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Monday, March 19, 2018

Maritime Logistics Professional

UAE operators pouring in capacity

Posted to Far East Maritime (by on December 13, 2011

If all the terminal space to be developed in the Gulf is indeed required, world trade will not be in such bad shape.

The goal of a container crane operator is to lift a 40-foot box off a ship and place it on a truck at least every two minutes. At least that is the target set by the training center at Jebel Ali port in the United Arab Emirates.

Trainees use a simulator in the center to master their trade, and it comes complete with buffeting winds, rain and poor visibility. It is a tricky business and requires a steady hand and the ability to judge depth perception, even with various digital distance meters in the crane cabin.

The instructor offered me a go on the simulator and five minutes later I had managed to get the container rocking like a child on a swing. It looked serious on the computer animation, but in reality a wildly swinging container must be a frightening sight. And when trying to get the box on to the back of a truck it kept landing skew or thumping into the cab. They offered to send the bill for damages to my employers and I agreed to pick up the tab for the truck driver's funeral.

As much fun as it was to play computer games with containers, the real business at hand was a tour of the port, which is impressive.

Jebel Ali has been on an aggressive growth path since 2001 and is the biggest man-made port in the world. Just last week DP World announced an US$850 million expansion project that will add an additional four million containers to the port’s capacity by 2014 when it will be able to handle 19 million boxes.

That is a lot of capacity, especially when viewed against the space being added by Abu Dhabi Terminals’ Khalifa Port just down the road. Khalifa’s industrial zone will be two-thirds the size of Singapore by 2030 when it will have 15 million TEU capacity online.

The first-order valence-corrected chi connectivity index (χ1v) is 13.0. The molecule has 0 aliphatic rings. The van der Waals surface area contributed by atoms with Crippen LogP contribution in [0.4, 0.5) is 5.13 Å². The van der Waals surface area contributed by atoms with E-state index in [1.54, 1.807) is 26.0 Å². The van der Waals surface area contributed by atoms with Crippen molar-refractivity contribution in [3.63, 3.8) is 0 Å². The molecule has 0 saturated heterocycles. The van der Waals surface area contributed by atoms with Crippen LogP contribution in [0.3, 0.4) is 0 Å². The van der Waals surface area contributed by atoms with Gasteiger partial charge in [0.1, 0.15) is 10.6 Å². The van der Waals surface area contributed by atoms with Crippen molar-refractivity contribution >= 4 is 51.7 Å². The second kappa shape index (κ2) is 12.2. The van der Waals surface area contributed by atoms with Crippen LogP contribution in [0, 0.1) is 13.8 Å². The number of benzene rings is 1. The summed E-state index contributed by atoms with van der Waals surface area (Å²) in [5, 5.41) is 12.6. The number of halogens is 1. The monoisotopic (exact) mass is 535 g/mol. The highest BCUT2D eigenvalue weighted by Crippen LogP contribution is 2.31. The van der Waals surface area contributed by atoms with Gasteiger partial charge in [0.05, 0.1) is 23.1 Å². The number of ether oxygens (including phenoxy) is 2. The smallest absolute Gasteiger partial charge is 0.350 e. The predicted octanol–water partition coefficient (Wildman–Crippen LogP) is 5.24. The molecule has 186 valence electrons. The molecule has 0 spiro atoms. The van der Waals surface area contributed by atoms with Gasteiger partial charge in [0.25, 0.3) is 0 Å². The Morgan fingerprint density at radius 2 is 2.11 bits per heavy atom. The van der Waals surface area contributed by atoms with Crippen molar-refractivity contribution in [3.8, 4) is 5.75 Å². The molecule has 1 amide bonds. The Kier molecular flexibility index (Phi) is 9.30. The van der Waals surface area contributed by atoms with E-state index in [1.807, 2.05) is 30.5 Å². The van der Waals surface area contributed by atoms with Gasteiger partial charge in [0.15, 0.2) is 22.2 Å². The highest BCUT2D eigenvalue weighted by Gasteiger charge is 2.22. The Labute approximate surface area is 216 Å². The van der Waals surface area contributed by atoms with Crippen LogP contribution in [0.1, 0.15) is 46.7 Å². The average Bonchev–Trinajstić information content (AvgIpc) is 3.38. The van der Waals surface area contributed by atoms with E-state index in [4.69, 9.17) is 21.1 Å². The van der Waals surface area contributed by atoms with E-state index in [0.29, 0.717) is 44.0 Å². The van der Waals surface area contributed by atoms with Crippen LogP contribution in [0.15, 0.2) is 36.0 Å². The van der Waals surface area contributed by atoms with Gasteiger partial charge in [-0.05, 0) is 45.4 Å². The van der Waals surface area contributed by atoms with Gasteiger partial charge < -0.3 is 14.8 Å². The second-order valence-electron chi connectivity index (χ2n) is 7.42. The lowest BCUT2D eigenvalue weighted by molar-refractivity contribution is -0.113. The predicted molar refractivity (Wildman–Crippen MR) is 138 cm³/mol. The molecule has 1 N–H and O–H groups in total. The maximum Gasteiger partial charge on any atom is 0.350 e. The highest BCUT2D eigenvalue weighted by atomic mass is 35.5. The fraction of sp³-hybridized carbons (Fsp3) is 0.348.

Great stuff, but it raises a question that is beginning to be asked more often in the Gulf: Is all that capacity really needed in the UAE?

The head of DP World, Mohammad Sharaf, is in no doubt. Jebel Ali’s forecasts have always been conservative, he said, and even by that cautious measure all the capacity will be required by 2014.

He is probably right. The global scale of DP World and the network of shipping lines will ensure that traffic remains high at the port. Sea-air connections are a large part of its service offering and will increase with the growth of the Dubai World Central airport nearby and the bonded logistics zone at Jebel Ali.

Of course, it all depends on trade improving over the next few years, and on that score Sharaf is equally positive. He said even if the US economy grew by one percent that would be enough to keep demand steady.

The DP World boss also reckons Jebel Ali is 10 years ahead of any competitor in the Gulf. If that is the case, any overcapacity in the UAE will probably see the port operator’s rivals suffering from poor utilization rates.

Especially if they make the mistake of allowing me to handle one of the cranes.


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